16.8. Feature-Rich Recommender Systems
Open the notebook in Colab
Open the notebook in Colab
Open the notebook in Colab

Interaction data is the most basic indication of users’ preferences and interests. It plays a critical role in former introduced models. Yet, interaction data is usually extremely sparse and can be noisy at times. To address this issue, we can integrate side information such as features of items, profiles of users, and even in which context that the interaction occurred into the recommendation model. Utilizing these features are helpful in making recommendations in that these features can be an effective predictor of users interests especially when interaction data is lacking. As such, it is essential for recommendation models also have the capability to deal with those features and give the model some content/context awareness. To demonstrate this type of recommendation models, we introduce another task on click-through rate (CTR) for online advertisement recommendations [McMahan et al., 2013] and present an anonymous advertising data. Targeted advertisement services have attracted widespread attention and are often framed as recommendation engines. Recommending advertisements that match users’ personal taste and interest is important for click-through rate improvement.

Digital marketers use online advertising to display advertisements to customers. Click-through rate is a metric that measures the number of clicks advertisers receive on their ads per number of impressions and it is expressed as a percentage calculated with the formula:

(16.8.1)\[\text{CTR} = \frac{\#\text{Clicks}} {\#\text{Impressions}} \times 100 \% .\]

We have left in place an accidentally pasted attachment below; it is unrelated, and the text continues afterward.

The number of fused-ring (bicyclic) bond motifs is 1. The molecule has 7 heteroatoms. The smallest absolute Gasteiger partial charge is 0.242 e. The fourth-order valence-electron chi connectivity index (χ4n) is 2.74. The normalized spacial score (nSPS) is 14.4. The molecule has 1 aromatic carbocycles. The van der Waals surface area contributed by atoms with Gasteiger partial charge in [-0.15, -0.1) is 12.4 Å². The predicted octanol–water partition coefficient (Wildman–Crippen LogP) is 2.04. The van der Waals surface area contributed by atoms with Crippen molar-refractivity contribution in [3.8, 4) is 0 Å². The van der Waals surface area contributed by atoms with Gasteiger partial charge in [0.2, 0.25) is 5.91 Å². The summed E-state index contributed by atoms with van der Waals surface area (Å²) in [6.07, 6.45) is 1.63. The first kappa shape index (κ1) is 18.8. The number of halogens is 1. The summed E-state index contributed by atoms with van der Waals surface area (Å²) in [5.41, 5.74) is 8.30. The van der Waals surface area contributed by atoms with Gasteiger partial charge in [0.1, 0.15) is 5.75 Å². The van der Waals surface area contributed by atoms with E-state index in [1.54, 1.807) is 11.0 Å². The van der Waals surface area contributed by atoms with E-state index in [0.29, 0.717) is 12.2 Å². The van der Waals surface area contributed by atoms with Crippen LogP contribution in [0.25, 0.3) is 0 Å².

Click-through rate is an important signal that indicates the effectiveness of prediction algorithms. Click-through rate prediction is a task of predicting the likelihood that something on a website will be clicked. Models on CTR prediction can not only be employed in targeted advertising systems but also in general item (e.g., movies, news, products) recommender systems, email campaigns, and even search engines. It is also closely related to user satisfaction, conversion rate, and can be helpful in setting campaign goals as it can help advertisers to set realistic expectations.

from collections import defaultdict
from d2l import mxnet as d2l
from mxnet import gluon, np
import os

16.8.1. An Online Advertising Dataset

With the considerable advancements of Internet and mobile technology, online advertising has become an important income resource and generates vast majority of revenue in the Internet industry. It is important to display relevant advertisements or advertisements that pique users’ interests so that casual visitors can be converted into paying customers. The dataset we introduced is an online advertising dataset. It consists of 34 fields, with the first column representing the target variable that indicates if an ad was clicked (1) or not (0). All the other columns are categorical features. The columns might represent the advertisement id, site or application id, device id, time, user profiles and so on. The real semantics of the features are undisclosed due to anonymization and privacy concern.

The following code downloads the dataset from our server and saves it into the local data folder.

d2l.DATA_HUB['ctr'] = (d2l.DATA_URL + 'ctr.zip',

data_dir = d2l.download_extract('ctr')
Downloading ../data/ctr.zip from http://d2l-data.s3-accelerate.amazonaws.com/ctr.zip...